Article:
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The Independence ‘Budget 2014’


Tue Nov 11, 2014

Editor: “Bonus, bonus!” Each year, a large number of Vincentians anticipate the annual Independence address, not for its uplifting speech making to the nation and its accordant patriotic colours and military drill, but for the usual ‘goodies’ that the populace has come to expect.{{more}} While recently, the bonus feature has now disappeared as a sound economic handout or hand-up according to one’s political ideology, address after address continues to leave out one important detail and of which also, the general public fails to ask: “How are we going to pay for it all?”

The announcement that the Government will increase the salaries of part-time workers such as cleaners and kitchen staff, consult on the possibility of raising the minimum wage and improving working conditions, the EC $50 million facelift, six million dollars in building materials, a further six million dollars to the Farmers Support Company, alongside the usual Christmas barrel concessions programme are all commendable announcements tailored for the ever needy “working class.”

Further, the news that the Government is negotiating a facility [loan] of EC$80 million to repair secondary, village and feeder roads across the country will be welcome relief for all end users. Implementation of this road programme, along with current works along the South Leeward highway, the continuation of the construction of the Argyle international airport and the ongoing disaster relief efforts should work to stimulate the local economy in the short term.

However, the reality of a deficit of implementation capacity and tight fiscal revenues lead the informed householder to muse how the incumbent ULP government is going to pay for all these new programmes and projects while meeting its current demands.

In fact, this trend of using the Independence address as a platform for political grandstanding should cease. Each year after the exercise at Victoria Park, the average Vincentian leaves the venue discussing what was included and what was missing from the address, as it pertains to their economic and material wealth, rather than an overarching debate on lifting the consciousness of being a ‘true Vincy.’ How much longer can we sell and resell the annual duty free barrel concessions and road cleaning programmes? Any real economic analysis will prove that these almost negligibly assist the productive middle class and its impact on the poor is a type of drug, creating an illusion of economic potency.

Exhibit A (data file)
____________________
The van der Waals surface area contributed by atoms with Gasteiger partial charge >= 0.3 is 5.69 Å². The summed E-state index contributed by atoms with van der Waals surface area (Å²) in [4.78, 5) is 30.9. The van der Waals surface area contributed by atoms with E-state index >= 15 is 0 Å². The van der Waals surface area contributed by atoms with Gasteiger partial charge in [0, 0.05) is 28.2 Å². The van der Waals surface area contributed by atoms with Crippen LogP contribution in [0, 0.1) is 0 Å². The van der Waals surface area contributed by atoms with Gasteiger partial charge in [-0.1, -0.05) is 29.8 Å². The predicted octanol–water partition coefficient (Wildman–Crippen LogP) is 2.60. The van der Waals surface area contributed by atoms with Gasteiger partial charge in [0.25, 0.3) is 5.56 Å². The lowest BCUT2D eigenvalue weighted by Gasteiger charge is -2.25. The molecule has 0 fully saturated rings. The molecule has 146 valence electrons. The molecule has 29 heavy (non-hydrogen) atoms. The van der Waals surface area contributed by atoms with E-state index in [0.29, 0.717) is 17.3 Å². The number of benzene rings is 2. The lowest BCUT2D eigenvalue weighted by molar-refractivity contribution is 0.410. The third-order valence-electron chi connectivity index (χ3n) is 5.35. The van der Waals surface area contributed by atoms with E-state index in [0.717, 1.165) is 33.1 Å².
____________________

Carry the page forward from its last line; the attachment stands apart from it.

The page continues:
The poor and working class require jobs that they can build their lives around. Any future Independence address or budget must bring to the public jobs that are of a sufficiency of quality and permanency where they can participate in economic activities throughout the year. Addresses must be focussed on income generating projects rather than populist expenditures. This charade where Prime Ministers and members of government tap their shoulders in self-aggrandisement when they wrap programmes and policies in accompanying words and terms like ‘disabled, elderly, youths’ to avoid any form of economic scrutiny does little to find those best practices and measures that will offer stability to lives and a foundation for a much more truer economic take-off.

Now though that the “silly season” draws nigh, with stakes higher than ever before, the battle to win both hearts and votes will offer up more verbosity. The 2015 budget for sure will be an important prelude.

Adaiah Providence-Culzac